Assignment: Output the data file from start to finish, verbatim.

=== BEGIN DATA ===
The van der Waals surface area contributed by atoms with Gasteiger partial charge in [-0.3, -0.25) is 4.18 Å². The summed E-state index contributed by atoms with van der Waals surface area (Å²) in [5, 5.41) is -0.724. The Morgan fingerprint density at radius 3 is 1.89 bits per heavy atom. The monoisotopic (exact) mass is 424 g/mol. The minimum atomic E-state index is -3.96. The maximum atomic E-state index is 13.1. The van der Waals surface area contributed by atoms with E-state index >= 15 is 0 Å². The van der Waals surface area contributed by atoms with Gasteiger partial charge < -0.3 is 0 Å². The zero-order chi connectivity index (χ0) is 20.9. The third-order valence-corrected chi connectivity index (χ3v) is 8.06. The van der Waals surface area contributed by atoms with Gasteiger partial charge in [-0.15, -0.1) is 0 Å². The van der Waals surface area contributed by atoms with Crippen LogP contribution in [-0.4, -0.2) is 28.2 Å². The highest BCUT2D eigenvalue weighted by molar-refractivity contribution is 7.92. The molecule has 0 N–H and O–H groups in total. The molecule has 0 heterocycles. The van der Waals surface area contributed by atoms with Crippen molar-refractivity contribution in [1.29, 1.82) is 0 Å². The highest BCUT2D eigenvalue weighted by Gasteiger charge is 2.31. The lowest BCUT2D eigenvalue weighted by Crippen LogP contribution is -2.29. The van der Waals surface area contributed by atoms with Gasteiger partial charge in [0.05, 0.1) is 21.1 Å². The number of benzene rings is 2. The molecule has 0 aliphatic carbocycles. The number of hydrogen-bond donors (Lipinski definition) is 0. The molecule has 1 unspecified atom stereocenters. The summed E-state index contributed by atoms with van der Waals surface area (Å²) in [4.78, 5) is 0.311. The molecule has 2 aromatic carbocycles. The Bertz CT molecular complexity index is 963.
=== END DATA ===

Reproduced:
The van der Waals surface area contributed by atoms with Gasteiger partial charge in [-0.3, -0.25) is 4.18 Å². The summed E-state index contributed by atoms with van der Waals surface area (Å²) in [5, 5.41) is -0.724. The Morgan fingerprint density at radius 3 is 1.89 bits per heavy atom. The monoisotopic (exact) mass is 424 g/mol. The minimum atomic E-state index is -3.96. The maximum atomic E-state index is 13.1. The van der Waals surface area contributed by atoms with E-state index >= 15 is 0 Å². The van der Waals surface area contributed by atoms with Gasteiger partial charge < -0.3 is 0 Å². The zero-order chi connectivity index (χ0) is 20.9. The third-order valence-corrected chi connectivity index (χ3v) is 8.06. The van der Waals surface area contributed by atoms with Gasteiger partial charge in [-0.15, -0.1) is 0 Å². The van der Waals surface area contributed by atoms with Crippen LogP contribution in [-0.4, -0.2) is 28.2 Å². The highest BCUT2D eigenvalue weighted by molar-refractivity contribution is 7.92. The molecule has 0 N–H and O–H groups in total. The molecule has 0 heterocycles. The van der Waals surface area contributed by atoms with Crippen molar-refractivity contribution in [1.29, 1.82) is 0 Å². The highest BCUT2D eigenvalue weighted by Gasteiger charge is 2.31. The lowest BCUT2D eigenvalue weighted by Crippen LogP contribution is -2.29. The van der Waals surface area contributed by atoms with Gasteiger partial charge in [0.05, 0.1) is 21.1 Å². The number of benzene rings is 2. The molecule has 0 aliphatic carbocycles. The number of hydrogen-bond donors (Lipinski definition) is 0. The molecule has 1 unspecified atom stereocenters. The summed E-state index contributed by atoms with van der Waals surface area (Å²) in [4.78, 5) is 0.311. The molecule has 2 aromatic carbocycles. The Bertz CT molecular complexity index is 963.